I’ve been in Interaction Design since before there was a term for it. I started as an industrial designer, learned and practiced information design early (in the mid-80s), grew up professionally in interaction and interface design in a variety of media, and have been more of a business and experience strategist for over a decade.
These days, I run an innovative MBA program that combines the latest tools, processes, and approaches to business and leadership, design and integrative thinking, and sustainability and systems thinking: the MBA in Design Strategy at California College of the Arts.
While I’m technically a full time academic, I still write non-academic books and work on a variety of projects so I keep a foot in both domains. I have four books coming out this year (with any luck) but the one most interesting to this conference’s audience is the one I’ll be presenting on next month.
Your talk at Big Design 2011 is titled “Make It So: Learning From Sci-Fi Interfaces.” How did you first get the idea to explore the relationship between design and science fiction?
This is an idea I had back in 1988 but only started to work on seriously in 2007 when I teamed-up with my friend Chris Noessel. It had always occurred to me that interesting interfaces were depicted in SciFi films and television but it wasn’t until Star Trek: The Next Generation that I saw regular and thoughtful explorations into more than the arrangement of buttons on a panel. Each week there were interesting new ideas that build on several decades of foundation and, in the film world, interfaces were becoming similarly more considered and original.
We always suspect interesting examples but neither of us expected the deep explorations and practical lessons that would emerge from the survey.
What will people get from your talk that they won’t get anywhere else?
Aside from some thoughtful (and fun) examples, developers will come away with a framework for how SciFi and Design are influencing each other. There isn’t enough time in an hour to cover all of the lessons we’ve uncovered but I will share a few of the most interesting. SciFi turns-out to be a legitimate process for designing and developing, one that even the Pentagon uses, not to mention many corporations. As frivolous as it might seem at first, this is because it turns-out that all of Design is fiction already, as is much of business development.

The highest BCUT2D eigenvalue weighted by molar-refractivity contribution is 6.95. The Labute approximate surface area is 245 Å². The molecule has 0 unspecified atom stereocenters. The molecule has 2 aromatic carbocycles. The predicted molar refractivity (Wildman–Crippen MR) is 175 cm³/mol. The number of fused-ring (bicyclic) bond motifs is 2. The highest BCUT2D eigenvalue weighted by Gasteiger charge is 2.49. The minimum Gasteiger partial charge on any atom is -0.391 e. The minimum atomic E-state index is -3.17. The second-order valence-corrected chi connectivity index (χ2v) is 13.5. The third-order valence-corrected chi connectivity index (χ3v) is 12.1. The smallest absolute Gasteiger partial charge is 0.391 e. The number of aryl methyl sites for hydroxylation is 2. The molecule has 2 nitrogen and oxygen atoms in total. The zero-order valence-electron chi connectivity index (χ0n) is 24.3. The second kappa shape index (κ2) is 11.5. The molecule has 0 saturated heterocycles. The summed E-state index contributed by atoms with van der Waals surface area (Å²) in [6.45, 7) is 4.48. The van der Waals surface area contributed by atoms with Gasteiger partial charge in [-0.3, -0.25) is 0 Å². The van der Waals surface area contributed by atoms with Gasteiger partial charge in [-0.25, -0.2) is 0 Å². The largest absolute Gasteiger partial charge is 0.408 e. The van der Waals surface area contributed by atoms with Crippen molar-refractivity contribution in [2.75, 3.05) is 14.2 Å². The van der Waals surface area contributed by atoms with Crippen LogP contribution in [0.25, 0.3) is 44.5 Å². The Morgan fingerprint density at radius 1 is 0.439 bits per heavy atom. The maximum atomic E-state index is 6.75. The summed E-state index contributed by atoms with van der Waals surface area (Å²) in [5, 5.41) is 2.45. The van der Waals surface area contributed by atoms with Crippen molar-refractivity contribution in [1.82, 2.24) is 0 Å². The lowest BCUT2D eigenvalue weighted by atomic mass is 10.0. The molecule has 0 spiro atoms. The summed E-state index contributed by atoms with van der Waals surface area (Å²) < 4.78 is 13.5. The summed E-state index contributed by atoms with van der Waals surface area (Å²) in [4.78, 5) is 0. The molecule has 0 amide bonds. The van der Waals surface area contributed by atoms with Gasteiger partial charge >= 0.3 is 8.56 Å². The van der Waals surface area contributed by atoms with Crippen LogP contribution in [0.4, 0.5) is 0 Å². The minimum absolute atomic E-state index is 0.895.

Career development is a big theme at the conference this year so let’s talk a little bit about that. When you finished college, how did you decide where to go next?
I don’t think I had a plan. I just followed my interests. I think that’s more appropriate at the undergrad level anyway. I loved automobile design but I didn’t want to move to Detroit and jobs in the Southern California studios were difficult. In addition, I really didn’t like the compartmentalization in the auto industry and I had other interests, namely information design and futurism. I interned at TheUnderstandingBusiness while at school so I took a job there (and started two days after graduation). It’s there that I explored information design, a mostly new field at the time, as well as the rapidly developing field of interface design (later, interaction design). I worked in print, at first (this was 1988), but quickly started exploring digital media (remember, this was before “multimedia” and even CD-ROMs).
Nowadays, and especially at the graduate level, I think it’s important to think further ahead than merely following your interests. At the same time, the most interesting jobs people have don’t have job openings (and never did). By this, I mean that all of the people I know with those “dream jobs” that everyone wishes they had, didn’t get hired to do those things. Instead, the took some other role in an organization and built that role out of what they started with. These dream jobs (like design strategist or chief innovation officer, or cool hunter) didn’t have job descriptions and most organizations didn’t know they needed this. The people who have these jobs started in something more conventional, such as senior designer or design researcher, and over time evolved their role into these great areas.